When Breath Becomes Air Author:Paul Kalanithi At the age of thirty-six, on the verge of completing a decade’s worth of training as a neurosurgeon, Paul Kalanithi was diagnosed with stage IV lung cancer. One day he was a doctor treating the dying, and the next he was a patient struggling to live. And just like that, the future he and his wife had imagined evaporated. When Breath Bec... more »omes Air chronicles Kalanithi’s transformation from a naïve medical student “possessed,” as he wrote, “by the question of what, given that all organisms die, makes a virtuous and meaningful life” into a neurosurgeon at Stanford working in the brain, the most critical place for human identity, and finally into a patient and new father confronting his own mortality.
What makes life worth living in the face of death? What do you do when the future, no longer a ladder toward your goals in life, flattens out into a perpetual present? What does it mean to have a child, to nurture a new life as another fades away? These are some of the questions Kalanithi wrestles with in this profoundly moving, exquisitely observed memoir.
Paul Kalanithi died in March 2015, while working on this book, yet his words live on as a guide and a gift to us all. “I began to realize that coming face to face with my own mortality, in a sense, had changed nothing and everything,” he wrote. “Seven words from Samuel Beckett began to repeat in my head: ‘I can’t go on. I’ll go on.’” When Breath Becomes Air is an unforgettable, life-affirming reflection on the challenge of facing death and on the relationship between doctor and patient, from a brilliant writer who became both.« less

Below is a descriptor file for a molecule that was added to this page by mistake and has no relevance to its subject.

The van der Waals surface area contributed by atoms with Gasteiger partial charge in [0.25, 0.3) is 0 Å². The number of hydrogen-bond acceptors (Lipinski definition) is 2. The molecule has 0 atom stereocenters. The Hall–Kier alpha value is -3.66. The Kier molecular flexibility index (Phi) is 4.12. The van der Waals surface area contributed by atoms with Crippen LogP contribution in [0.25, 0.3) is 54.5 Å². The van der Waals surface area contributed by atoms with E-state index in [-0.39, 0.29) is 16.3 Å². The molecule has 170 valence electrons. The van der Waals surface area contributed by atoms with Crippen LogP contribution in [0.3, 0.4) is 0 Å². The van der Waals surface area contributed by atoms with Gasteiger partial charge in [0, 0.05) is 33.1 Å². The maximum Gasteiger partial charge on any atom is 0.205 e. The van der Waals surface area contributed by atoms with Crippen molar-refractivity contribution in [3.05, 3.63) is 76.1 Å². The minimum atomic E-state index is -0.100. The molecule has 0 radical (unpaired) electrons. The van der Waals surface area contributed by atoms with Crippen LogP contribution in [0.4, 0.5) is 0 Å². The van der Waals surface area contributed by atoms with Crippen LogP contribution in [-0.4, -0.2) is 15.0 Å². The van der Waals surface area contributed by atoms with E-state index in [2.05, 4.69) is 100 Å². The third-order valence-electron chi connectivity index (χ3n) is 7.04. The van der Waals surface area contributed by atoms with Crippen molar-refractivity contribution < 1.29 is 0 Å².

This was a sad but heartwarming book about a young doctor diagnosed with lung cancer. It is a story about his hopes and dreams and his battle with this awful disease. Well written and a truly remarkable young man..
When Breath Becomes Air by Paul Kalanithi are the words of a physician taking a philosophical look at his own profession and the words of a young man brought face to face with his own mortality. What can I possibly say about a book that comprises the final words of a dying man? My recommendation - Read it, and then perhaps read it again. It will leave you changed.
Read my complete review at: http://www.memoriesfrombooks.com/2016/02/when-breath-becomes-air.html
Reviewed based on a publisher's galley received through NetGalley
Paul Kalanithi examined his life as few people ever do. In very human and relatable terms, and without the overbearing religious slant that would have been a turn-off for me, he described not only the often ugly daily realities of coping with his disease but also his unceasing quest for meaning. His thoughts and insights--almost never self-pitying or maudlin--left many unanswered (or unaswerable) questions. Overall, however, and especially at the end, they seemed to give him a large measure of peace. I think his triumph was that such great sadness still left room for such a surprising amount of joy. It was a sad but not depressing book, and one that left me with much to think about.